Boris Ivanovitch Ignatieff was born December 4, 1874 to a prominent Don Cossack family. A brother became Governor-General of Irkutsk Province after high rank in the Imperial Army.
Boris “fought for half a dozen Balkan governments before he was 30, was in one army after another almost continuously. Was cited for bravery and decorated 12 times in 10 years, and only left the Balkans when, for the moment, there was peace there.” (Montana Standard, December 8, 1929)
At 17, he saved his Russian commander’s life under fire from the Turkish army. His criticism of the Russian regime led to his exile when he was 20.
“Went to South America. And for several years was a real ‘soldier of fortune,’ fighting with different armies. But always for what he considered to be the right; was in numerous engagements, great and small, and was again decorated.”
“Tried living in peace in the United States for a time, but could not stand the monotony. Enlisted and fought in the Spanish-American War.” (Montana Standard, December 8, 1929)
He became a US citizen and took the name Sam Johnson. Johnson had no use whatever for “anything humdrum” and would do almost anything to get into the thick of things.
He made way to Honolulu in 1893 via the merchant marine and service in the Argentine Army (wounded, with decorations). Entered service as a private in the Hawaiian National Guard, rising to Brigadier General and Hawai‘i’s third Adjutant General.
Although he had reached the envious post of militia brigadier general, he relinquished his commission and had become a private again when, in his rage, he had found that he was not being sent to Europe to fight in World War I.
Stationed in Hawaii, he had decided that if he renounced his rank and started all over again in the States, he might have a chance to get into the fight. (Faulstich)
“So I resigned my commission and went to the States to get into training. I thought I would be recommissioned and sent to France where I could pot a few Krauts.” (Johnson; Faulstich)
He transferred to the Regular Army as Major in 1915, apparently expecting US to fight Germany. He commanded US troops [27th Rgt, 33 Div, American Expeditionary Forces (Siberia)] on the troopship USS Sheridan en route to Vladivostok, 1918. He was a major figure in the International Police Force in Siberia.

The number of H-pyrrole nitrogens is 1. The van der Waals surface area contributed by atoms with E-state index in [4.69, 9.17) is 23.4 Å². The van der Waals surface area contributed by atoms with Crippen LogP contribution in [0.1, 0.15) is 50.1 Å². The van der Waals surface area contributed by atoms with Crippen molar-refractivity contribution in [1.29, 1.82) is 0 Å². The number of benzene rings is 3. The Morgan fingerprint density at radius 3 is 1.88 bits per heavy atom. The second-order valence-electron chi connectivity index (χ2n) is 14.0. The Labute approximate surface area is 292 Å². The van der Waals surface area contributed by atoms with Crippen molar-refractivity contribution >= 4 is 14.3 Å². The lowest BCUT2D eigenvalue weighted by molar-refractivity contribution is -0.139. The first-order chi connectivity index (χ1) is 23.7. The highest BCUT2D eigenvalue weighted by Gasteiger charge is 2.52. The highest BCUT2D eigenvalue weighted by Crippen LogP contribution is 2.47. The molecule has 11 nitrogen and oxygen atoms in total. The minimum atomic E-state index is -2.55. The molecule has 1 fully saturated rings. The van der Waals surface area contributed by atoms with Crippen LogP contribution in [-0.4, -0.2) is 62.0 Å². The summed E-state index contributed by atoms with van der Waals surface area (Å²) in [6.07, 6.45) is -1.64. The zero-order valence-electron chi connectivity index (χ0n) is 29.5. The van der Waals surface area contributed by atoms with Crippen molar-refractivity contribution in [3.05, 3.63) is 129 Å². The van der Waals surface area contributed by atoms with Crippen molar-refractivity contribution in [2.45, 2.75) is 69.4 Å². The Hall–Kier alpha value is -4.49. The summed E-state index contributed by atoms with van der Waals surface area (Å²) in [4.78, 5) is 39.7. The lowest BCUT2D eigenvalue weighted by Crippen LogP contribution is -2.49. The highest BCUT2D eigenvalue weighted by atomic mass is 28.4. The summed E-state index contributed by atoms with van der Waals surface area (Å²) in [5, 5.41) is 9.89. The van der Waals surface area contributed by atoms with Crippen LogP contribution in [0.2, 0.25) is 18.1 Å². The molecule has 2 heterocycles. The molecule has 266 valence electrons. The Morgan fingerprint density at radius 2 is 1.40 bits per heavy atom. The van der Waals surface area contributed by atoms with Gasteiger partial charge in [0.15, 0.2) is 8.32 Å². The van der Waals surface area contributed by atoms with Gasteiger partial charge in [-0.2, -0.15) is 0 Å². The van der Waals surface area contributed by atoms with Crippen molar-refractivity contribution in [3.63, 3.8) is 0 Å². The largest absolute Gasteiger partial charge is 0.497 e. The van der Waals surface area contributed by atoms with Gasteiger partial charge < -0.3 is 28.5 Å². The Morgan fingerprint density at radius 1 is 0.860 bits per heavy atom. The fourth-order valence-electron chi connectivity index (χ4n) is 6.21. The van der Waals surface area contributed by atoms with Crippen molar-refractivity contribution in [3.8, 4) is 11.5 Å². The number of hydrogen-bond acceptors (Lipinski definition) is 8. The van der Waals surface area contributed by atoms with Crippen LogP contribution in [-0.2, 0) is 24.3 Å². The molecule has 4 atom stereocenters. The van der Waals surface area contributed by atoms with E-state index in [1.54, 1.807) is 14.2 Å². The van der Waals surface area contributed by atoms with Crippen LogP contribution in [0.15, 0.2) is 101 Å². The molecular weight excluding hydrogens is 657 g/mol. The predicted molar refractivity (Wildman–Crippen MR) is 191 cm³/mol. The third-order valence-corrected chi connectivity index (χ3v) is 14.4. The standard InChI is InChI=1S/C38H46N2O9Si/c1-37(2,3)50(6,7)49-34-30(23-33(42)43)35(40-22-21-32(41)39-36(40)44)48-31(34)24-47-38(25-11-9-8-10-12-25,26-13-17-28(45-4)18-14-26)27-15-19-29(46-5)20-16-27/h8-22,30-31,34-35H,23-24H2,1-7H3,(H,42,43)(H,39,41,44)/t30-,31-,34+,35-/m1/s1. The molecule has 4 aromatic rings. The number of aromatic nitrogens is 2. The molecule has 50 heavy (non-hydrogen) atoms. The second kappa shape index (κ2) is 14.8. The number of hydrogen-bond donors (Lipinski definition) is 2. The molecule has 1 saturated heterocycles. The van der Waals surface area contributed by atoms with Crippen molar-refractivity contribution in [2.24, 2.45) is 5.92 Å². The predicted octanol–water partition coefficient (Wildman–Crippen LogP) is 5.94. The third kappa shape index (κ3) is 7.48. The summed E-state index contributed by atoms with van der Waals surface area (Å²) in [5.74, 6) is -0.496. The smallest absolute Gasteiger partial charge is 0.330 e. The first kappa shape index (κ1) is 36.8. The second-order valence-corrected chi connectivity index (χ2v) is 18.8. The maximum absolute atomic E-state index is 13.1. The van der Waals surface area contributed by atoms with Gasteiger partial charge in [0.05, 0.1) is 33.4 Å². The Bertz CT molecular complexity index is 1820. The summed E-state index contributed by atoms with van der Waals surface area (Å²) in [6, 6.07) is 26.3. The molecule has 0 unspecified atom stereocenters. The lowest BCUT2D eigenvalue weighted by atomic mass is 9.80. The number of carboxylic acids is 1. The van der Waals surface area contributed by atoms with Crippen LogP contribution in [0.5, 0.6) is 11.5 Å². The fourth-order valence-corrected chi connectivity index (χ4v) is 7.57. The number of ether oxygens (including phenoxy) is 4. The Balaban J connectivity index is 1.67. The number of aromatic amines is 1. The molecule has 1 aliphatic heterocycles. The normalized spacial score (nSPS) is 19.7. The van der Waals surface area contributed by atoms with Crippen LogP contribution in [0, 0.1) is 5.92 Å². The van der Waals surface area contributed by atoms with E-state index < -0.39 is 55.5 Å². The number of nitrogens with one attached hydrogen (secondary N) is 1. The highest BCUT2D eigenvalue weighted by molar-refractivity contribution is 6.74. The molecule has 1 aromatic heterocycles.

While with the allied forces, he “was sent to Vladivostock in command of the second expedition of 4,000 men in Camp Fremont, and there became chief of the international Military Police, where he rendered distinguished service.”
“Heard of the capture and imprisonment of a General Romanovsky, broke through the lines under heavy machine gun fire, engaged the general’s guard in a hand-to-hand fight, rescued the general and his family, and got them out of Russia.”
“As a token of his appreciation, the general took from his own coat a certain flaming medal of honor and pinned it on …. When the latter came to examine it, he found it was the medal of the officer’s order, Cross of St George, the highest Russian honor for valor – and the one he had denied at 17 because of his youth.” Montana Standard, December 8, 1929)
He lived in the Philippines for a time and managed a large plantation there. Then he bought a ranch in Texas. He later was liquor enforcement chief in San Francisco during prohibition.
He lived with Mrs. Johnson in an apartment on Lombard Street, and ultimately had been confined to his bed or a chair. He died in San Francisco, February 24, 1948.
Years after his Siberian sojourn, Johnson passed away quitely in his sleep at the Fort Miley Veterans’ Hospital near San Francisco. His moment of death was unlike his life. As a soldier of fortune, he had taken part in unnumbered battle in uncounted wars. The rewards of his military achievements, however, live on. Johnson was awarded nearly eighty decorations. (Faulstich)
He received three decorations from the Argentine Republic; the Distinguished Service Cross (DSC) and Siberian campaign medal from the United States; DSO from Great Britain; the Croix de Guerre with palm from France …
Emblem of the Knight of the Crown and Order of the Crown of Italy from Italy; Distinguished Service War Cross from Czechoslovakia; the Rising Sun, Imperial Order of Meiji, from Japan …
Striped Tiger of the Order of Wen-Hu from China; Order of the White Eagle with sword from Serbia, and officers Order of St. George and a dozen other decorations from Russia.
The US Distinguished Service Cross was for actions November 17-18, 1919 in rescuing non-combatants (including, apparently, a cat) caught in a crossfire between Russian factions in Vladivostok.
“On three successive occasions Major Johnson went through a zone swept by intense fire of contending factions to the railroad station and brought out noncombatants through the continuous fire from rifles and machine guns.” Military Times)
He also won a Carnegie Medal for Heroism in a civilian rescue in Hawaii in 1915. (Holscher) (Lots of information here is from Orr, Faulstich and Holscher.)
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DAVID S HOLDEN says
Thank you for your posting on Sam I. Johnson. I encountered him in the Faulstich Papers held at the Hoover Institute at Stanford when searching for my dad, N. J. Holden (1900 – 1968) who also signed up in hopes of “potting krauts”, something his Saskatchewan cousin had been doing since 1916. I would like to read what Orr and Holscher had to say; a more complete citation would be welcome. Also, you’ll be interested in what Kenneth Roberts (1885 – 1957) has to say in his I WANTED TO BE A WRITER (1949), Chapter 10), as he was personally acquainted with and mentored by Major Johnson.